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01.04.08 | Alison Flood
Bloomsbury's sales soared by over 100% in 2007 to £150.21m, while profit before tax increased 243.5% to £17.86m. The publisher, which also announced this morning the acquisition of Featherstone Education, and Liz Calder's stepping down from the board, put the uplift down to strong performances from key authors including J K Rowling, Khaled Hosseini, Hugh Fearnley-Whittingstall and William Boyd.
Gross profit for Bloomsbury increased 63.6% to £59.17m in 2007, while gross profit margin decreased to 39.4% from 48.4% in 2006. Bloomsbury said the decrease was due to a combination of increased royalty costs, the high level of book returns experienced and expected in future periods in the UK, US and Germany, and increased stock and advance provisions in adult across all territories on books published in previous financial years.
Revenue in Bloomsbury's children's division increased 261.4% to £98.92m in 2007, thanks largely to the publication of the final Harry Potter novel in July. Gross profit for the children's division in 2007 increased 198.9% to £39.6m.
"This is a good set of results, substantially ahead of last year. We saw strong growth from our adult and children's publishing and also from A&C Black and Berlin Verlag," said c.e.o. Nigel Newton. "We are now well positioned for the post Harry Potter era. We have reduced overhead costs, are successfully developing new business areas in specialist publishing, and have a strong pipeline of titles. We will continue to do what Bloomsbury does best - discovering new talent and developing it both in the UK and overseas."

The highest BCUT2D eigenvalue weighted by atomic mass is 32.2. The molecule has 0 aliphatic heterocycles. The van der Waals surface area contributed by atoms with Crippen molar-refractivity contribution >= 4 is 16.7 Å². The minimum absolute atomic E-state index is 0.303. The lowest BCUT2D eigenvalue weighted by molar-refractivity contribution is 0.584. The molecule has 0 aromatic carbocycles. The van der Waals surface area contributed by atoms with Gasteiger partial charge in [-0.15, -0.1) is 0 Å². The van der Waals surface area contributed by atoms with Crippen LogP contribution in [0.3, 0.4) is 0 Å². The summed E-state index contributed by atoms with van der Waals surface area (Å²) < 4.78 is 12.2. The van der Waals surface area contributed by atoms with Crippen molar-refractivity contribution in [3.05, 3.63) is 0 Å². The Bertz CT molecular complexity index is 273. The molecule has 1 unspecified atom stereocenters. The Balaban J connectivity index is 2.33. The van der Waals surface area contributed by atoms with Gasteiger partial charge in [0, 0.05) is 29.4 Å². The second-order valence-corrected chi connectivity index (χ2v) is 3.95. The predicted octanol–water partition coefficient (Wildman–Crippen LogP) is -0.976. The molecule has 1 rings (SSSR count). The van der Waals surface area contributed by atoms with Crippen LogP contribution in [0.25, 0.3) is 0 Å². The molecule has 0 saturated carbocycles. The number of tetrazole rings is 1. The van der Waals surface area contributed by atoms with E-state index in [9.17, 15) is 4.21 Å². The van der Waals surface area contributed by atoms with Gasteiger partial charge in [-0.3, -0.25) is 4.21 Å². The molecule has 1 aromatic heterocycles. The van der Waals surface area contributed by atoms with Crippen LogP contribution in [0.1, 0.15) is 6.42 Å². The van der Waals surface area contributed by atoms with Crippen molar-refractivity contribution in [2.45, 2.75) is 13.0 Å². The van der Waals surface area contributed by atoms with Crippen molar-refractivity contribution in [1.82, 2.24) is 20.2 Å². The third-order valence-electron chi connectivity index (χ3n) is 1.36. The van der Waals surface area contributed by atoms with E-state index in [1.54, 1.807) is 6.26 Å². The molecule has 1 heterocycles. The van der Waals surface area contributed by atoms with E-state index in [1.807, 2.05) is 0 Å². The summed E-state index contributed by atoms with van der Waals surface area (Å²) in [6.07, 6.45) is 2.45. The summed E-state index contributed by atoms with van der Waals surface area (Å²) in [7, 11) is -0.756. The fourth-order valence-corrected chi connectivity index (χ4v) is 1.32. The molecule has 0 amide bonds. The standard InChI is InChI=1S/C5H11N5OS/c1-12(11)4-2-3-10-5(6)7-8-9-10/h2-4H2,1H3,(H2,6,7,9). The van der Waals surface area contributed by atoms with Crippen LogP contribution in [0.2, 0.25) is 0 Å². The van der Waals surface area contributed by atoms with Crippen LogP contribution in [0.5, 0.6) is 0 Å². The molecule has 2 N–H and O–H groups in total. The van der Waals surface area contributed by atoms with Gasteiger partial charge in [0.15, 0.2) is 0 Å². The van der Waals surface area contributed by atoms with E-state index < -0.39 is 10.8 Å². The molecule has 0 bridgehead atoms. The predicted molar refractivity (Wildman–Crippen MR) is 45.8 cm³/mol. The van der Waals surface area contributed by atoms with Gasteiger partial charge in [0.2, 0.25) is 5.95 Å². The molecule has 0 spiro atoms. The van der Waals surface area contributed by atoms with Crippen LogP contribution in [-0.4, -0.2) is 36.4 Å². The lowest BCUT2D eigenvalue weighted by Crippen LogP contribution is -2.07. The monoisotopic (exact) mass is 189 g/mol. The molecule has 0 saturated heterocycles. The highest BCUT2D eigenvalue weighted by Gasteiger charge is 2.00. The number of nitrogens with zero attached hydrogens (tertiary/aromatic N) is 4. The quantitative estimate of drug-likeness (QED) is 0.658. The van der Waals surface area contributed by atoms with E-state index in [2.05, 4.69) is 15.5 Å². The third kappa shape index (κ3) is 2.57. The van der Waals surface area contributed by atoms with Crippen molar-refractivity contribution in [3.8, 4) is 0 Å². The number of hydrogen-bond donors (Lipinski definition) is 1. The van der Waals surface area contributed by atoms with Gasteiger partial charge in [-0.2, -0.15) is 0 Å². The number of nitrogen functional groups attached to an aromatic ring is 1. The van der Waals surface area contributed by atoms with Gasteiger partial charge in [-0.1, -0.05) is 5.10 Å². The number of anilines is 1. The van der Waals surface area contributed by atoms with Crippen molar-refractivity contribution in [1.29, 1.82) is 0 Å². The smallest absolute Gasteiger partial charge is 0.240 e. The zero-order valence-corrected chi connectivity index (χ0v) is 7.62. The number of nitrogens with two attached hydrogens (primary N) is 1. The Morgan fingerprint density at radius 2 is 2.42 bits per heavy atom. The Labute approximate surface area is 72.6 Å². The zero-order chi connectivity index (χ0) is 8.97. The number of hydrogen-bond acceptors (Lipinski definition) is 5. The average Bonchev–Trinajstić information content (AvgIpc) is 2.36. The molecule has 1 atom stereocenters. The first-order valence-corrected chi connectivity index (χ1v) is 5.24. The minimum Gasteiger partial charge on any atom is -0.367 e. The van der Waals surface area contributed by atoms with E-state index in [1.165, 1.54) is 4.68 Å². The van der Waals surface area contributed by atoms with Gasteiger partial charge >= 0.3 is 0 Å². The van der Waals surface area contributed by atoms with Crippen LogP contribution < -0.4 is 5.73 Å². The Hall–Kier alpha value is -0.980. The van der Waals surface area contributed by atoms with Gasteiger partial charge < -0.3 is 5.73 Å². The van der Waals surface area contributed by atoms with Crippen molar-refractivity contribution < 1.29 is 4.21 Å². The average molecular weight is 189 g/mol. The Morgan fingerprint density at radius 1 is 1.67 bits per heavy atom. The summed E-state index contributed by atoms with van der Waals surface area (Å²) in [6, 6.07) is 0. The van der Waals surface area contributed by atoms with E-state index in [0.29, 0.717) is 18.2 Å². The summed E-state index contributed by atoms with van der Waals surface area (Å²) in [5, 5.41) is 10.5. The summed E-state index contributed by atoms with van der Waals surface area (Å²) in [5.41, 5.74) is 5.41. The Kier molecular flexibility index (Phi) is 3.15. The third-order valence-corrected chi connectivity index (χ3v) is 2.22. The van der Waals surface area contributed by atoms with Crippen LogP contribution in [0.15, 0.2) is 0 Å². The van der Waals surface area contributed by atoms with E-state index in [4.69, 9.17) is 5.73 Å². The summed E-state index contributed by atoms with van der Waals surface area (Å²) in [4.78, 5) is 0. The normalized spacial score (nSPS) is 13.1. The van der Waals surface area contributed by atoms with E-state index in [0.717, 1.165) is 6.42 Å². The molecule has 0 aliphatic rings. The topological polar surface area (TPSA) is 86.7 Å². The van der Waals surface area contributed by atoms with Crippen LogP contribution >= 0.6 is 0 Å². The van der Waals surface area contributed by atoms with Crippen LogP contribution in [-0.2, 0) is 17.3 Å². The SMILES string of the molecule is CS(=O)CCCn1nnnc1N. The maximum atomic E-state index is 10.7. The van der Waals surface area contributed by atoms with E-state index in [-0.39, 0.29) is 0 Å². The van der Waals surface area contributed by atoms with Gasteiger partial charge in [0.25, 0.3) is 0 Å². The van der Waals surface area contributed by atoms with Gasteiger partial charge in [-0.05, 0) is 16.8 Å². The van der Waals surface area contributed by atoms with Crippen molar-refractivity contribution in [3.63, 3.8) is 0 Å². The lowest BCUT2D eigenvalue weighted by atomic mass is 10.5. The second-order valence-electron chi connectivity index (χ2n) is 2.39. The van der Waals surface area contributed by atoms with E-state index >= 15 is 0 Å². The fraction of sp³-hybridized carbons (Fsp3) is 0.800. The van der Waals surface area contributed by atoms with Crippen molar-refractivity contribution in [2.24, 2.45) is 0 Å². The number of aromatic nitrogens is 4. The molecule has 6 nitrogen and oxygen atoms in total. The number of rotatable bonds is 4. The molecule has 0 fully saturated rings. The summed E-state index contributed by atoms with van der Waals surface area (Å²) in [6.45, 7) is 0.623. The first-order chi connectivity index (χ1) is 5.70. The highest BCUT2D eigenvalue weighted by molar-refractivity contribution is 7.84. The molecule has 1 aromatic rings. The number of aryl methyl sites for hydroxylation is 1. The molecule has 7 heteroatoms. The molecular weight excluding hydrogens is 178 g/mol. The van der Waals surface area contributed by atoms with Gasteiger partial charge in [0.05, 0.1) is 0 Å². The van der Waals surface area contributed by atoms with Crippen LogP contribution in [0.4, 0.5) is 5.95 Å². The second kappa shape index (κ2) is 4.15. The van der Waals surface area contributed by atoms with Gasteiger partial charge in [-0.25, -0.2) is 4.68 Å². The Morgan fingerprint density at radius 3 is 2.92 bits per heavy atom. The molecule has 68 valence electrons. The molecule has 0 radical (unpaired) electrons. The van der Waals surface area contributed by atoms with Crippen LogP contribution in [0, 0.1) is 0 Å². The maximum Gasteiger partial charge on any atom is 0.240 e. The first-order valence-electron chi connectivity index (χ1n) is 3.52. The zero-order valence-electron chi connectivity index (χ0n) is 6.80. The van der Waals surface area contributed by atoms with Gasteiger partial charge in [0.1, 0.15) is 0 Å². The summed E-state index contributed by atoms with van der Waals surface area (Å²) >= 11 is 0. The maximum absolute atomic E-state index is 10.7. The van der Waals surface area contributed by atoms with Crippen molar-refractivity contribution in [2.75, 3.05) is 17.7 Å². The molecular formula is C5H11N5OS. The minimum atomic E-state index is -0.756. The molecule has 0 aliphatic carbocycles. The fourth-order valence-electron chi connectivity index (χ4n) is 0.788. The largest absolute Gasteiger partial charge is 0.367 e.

Bloomsbury also revealed this morning that as the result of an internal strategic review, which examined "how best to position the business and maximise returns", it has decided to divide the group into two divisions: trade and specialist.
Going forwards, it will look to expand both organically and through acquisition its educational, academic and reference publishing; this has already begun with the acquisition yesterday of educational publisher Featherstone Education, which focuses on publishing to support teachers and of education of children up to seven years old. Newton said: "Education is core to A&C Black and this acquisition extends our reach to the 0-7 ages, and to a wider range of customers."
Newton will have responsibility for the specialist division and Richard Charkin for the trade division, reporting to Newton.
Bloomsbury also intends to drive reductions in its cost base going forwards, both directly and through its supply chain. It said it has made annualised cost savings to date of £1.75m, the principal benefit of which will be felt in 2008, with a further £0.78m of annualised cost savings expected this year.
And Bloomsbury has just signed an agreement with Microsoft to digitise its entire backlist, to enable e-book sales and print on demand orders.
Non-executive chairman Jeremy Wilson, making his first chairman's statement for Bloomsbury since the group split the role of chairman and c.e.o. in September 2007, announced that Liz Calder would step down from the board today after 21 years. "She will very much remain with Bloomsbury, looking after her list of authors. She has made a huge contribution to the board, and we are tremendously grateful to her," said Wilson.
Wilson also praised Newton's performance: "As far as the board is concerned, Nigel Newton, the founder and chief executive of Bloomsbury, has achieved what few founders of a successful company achieve - transformation of a team where he played a dominant role in making it what it is today into a business where his leadership allows the interaction of the non-executive directors and the executive team for constructive, balanced debate and decision taking."